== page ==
What is the mainstream perception of geeks and nerds these days? Has it shifted at all from the stereotypical “living in your mom’s basement” image? I suppose that depends on who you ask, but perhaps one telling sign is how geeks and nerds are portrayed in television, books, and movies.
Some TV shows present a shift in their portrayal of geeks/nerds. They’re not just obsessive people holed up in their homes who have no life outside of their fandoms or games or whatever it is they’re into. Orphan Black, for example, has a brief scene where Cosima Niehaus bests her colleagues at Runewars while taking a break from doing Important Science Work™. If you’ve seen Orphan Black, you know that Cosima has much more going on in her life than board games.
Parks and Recreation, a popular American comedy series, does a bit more than Orphan Black to present tabletop games as a normal part of life. In a week off between jobs, Ben Wyatt invents The Cones of Dunshire, a complex tabletop game that only makes sense to him. The joke is that the rules are confusing and the whole geeky effort shows that he has way too much time on his hands. His dismissal of it at the end of the scene along with mentioning that he’s starting his new job tomorrow suggests that there isn’t a place for this level of nerdiness in his “serious” professional life.
However, Parks and Recreation brings two worlds together for Ben. Unbeknownst to him, The Cones of Dunshire amasses a cultish online following, which is how his game ends up in the hands of a few key employees at Gryzzl, a tech company that Ben wants to hire to provide free wi-fi to his hometown of Pawnee, Indiana. At first, the barefooted hipsters coolly reject him with a nonchalant “nah, bro,” but Ben is determined to cut a deal with them. Seeing them play his game in their conference room not only gives Ben the opportunity to prove that he is, in fact, the esteemed Architect of the game, but also to negotiate a business deal. In this comical, overly dramatic showdown, the fruits of Ben’s nerdiness (or cones, as the case may be) have a direct, positive impact on a business goal. In other words, his hobby meets his career and geekiness is integrated with more venerated parts of life.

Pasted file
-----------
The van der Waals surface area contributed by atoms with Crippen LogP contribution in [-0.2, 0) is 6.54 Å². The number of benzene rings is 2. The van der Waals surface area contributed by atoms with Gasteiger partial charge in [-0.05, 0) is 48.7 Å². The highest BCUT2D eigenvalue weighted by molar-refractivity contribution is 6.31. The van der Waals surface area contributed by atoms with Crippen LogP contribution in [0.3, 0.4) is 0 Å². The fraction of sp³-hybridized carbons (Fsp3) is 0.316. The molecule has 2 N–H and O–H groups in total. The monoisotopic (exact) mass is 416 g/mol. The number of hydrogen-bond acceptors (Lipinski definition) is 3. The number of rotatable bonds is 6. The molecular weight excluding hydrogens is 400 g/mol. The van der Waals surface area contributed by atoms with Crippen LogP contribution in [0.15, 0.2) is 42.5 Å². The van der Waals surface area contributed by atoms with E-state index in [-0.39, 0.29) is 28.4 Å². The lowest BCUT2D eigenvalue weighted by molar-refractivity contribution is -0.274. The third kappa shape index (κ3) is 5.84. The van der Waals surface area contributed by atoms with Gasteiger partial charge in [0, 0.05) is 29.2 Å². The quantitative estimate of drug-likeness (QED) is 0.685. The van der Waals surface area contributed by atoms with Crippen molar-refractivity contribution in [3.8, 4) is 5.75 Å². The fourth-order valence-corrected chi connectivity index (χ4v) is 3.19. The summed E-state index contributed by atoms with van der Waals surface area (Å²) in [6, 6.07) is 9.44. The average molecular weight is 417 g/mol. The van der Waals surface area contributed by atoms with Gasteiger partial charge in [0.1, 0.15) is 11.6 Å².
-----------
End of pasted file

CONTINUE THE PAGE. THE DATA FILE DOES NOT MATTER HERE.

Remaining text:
So, geek is normalized. It coexists with having a life, so to speak. Ben works in local government and continuously earns highly respected roles throughout the series. He eventually gets married and starts a family. He also buys a Batman suit on “Treat Yo Self” day.
But is Ben really much different than anyone else in the show? All of the main characters have some quality that makes them weird and compared to Pawnee’s obsession with a miniature horse, Ben’s love for Star Wars and Game of Thrones doesn’t seem so out of place. After all, Leslie creates thick binders of detailed proposals with just as much fanaticism as Ben creates The Cones of Dunshire.
I think the difference is that Ben’s brand of weird comes with a reputation: negative stigmas like ‘geeks have no life or friends because they’re too obsessed with whatever franchise grabs their attention for hours’. Ben isn’t the only character whose weirdness has a reputation. April, arguably, has that emo/goth shtick going on and Tom has a bit of a douchebag vibe. Yet all of the characters in the show are given a chance to be more than the stereotypes they’re based on.
Yes, The Cones of Dunshire does show that Ben is a complete nerd, but the fact that he creates a board game rather than a videogame subtly breaks one stereotype about nerds: that they’re asocial. Board games require face-to-face interaction with other people — sure, you can sit with a bunch of friends and play a video game together, but it’s not the same experience as sitting across the table from someone and having to interact with a character they’ve created from scratch.
Perhaps this is why Ben’s geeky creation ultimately helps him in that business deal with Gryzzl. The game is convoluted, but still social. Ben and his opponents must read each other’s facial expressions, hear the inflections in each other’s voices, and analyze each other to anticipate their next moves. The Cones of Dunshire help show that being a geek is not always a solitary experience.
These pop culture shifts presenting a dynamic geekiness help influence our own perceptions of it. When people think of “geek,” they might now picture someone like Ben rather than an outdated stereotype.